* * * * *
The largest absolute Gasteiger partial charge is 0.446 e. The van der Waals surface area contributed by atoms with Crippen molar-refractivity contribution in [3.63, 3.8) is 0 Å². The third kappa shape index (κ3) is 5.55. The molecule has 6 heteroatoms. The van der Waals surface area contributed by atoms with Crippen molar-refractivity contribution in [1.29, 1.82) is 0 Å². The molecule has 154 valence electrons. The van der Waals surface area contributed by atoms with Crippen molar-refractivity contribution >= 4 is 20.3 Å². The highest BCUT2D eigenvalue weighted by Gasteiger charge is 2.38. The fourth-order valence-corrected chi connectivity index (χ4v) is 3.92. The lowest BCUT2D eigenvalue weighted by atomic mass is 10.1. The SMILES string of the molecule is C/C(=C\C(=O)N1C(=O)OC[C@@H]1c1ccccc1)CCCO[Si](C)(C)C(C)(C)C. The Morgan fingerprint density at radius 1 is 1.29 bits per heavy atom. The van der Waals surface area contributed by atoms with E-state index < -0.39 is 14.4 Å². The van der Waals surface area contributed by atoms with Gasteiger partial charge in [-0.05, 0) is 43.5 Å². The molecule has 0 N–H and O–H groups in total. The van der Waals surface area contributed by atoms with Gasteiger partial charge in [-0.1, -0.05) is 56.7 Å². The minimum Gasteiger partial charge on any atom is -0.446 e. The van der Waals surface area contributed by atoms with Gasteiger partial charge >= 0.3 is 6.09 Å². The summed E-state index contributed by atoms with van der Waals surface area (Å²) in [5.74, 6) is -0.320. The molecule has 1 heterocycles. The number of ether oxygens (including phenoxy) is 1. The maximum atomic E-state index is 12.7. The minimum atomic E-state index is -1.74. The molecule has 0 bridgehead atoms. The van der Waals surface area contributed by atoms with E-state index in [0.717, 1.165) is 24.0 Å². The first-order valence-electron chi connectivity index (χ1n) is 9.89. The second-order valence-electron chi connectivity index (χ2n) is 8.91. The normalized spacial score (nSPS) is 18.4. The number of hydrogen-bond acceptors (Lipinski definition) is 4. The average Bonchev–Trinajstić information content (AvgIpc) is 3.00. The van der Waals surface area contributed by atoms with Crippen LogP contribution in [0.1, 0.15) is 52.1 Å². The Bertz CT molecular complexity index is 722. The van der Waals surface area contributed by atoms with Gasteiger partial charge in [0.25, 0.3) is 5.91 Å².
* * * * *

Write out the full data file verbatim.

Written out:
The largest absolute Gasteiger partial charge is 0.446 e. The van der Waals surface area contributed by atoms with Crippen molar-refractivity contribution in [3.63, 3.8) is 0 Å². The third kappa shape index (κ3) is 5.55. The molecule has 6 heteroatoms. The van der Waals surface area contributed by atoms with Crippen molar-refractivity contribution in [1.29, 1.82) is 0 Å². The molecule has 154 valence electrons. The van der Waals surface area contributed by atoms with Crippen molar-refractivity contribution >= 4 is 20.3 Å². The highest BCUT2D eigenvalue weighted by Gasteiger charge is 2.38. The fourth-order valence-corrected chi connectivity index (χ4v) is 3.92. The lowest BCUT2D eigenvalue weighted by atomic mass is 10.1. The SMILES string of the molecule is C/C(=C\C(=O)N1C(=O)OC[C@@H]1c1ccccc1)CCCO[Si](C)(C)C(C)(C)C. The Morgan fingerprint density at radius 1 is 1.29 bits per heavy atom. The van der Waals surface area contributed by atoms with E-state index < -0.39 is 14.4 Å². The van der Waals surface area contributed by atoms with Gasteiger partial charge in [-0.05, 0) is 43.5 Å². The molecule has 0 N–H and O–H groups in total. The van der Waals surface area contributed by atoms with Gasteiger partial charge in [-0.1, -0.05) is 56.7 Å². The minimum Gasteiger partial charge on any atom is -0.446 e. The van der Waals surface area contributed by atoms with Gasteiger partial charge >= 0.3 is 6.09 Å². The summed E-state index contributed by atoms with van der Waals surface area (Å²) in [5.74, 6) is -0.320. The molecule has 1 heterocycles. The number of ether oxygens (including phenoxy) is 1. The maximum atomic E-state index is 12.7. The minimum atomic E-state index is -1.74. The molecule has 0 bridgehead atoms. The van der Waals surface area contributed by atoms with E-state index in [0.717, 1.165) is 24.0 Å². The first-order valence-electron chi connectivity index (χ1n) is 9.89. The second-order valence-electron chi connectivity index (χ2n) is 8.91. The normalized spacial score (nSPS) is 18.4. The number of hydrogen-bond acceptors (Lipinski definition) is 4. The average Bonchev–Trinajstić information content (AvgIpc) is 3.00. The van der Waals surface area contributed by atoms with Crippen LogP contribution in [0.1, 0.15) is 52.1 Å². The Bertz CT molecular complexity index is 722. The van der Waals surface area contributed by atoms with Gasteiger partial charge in [0.25, 0.3) is 5.91 Å².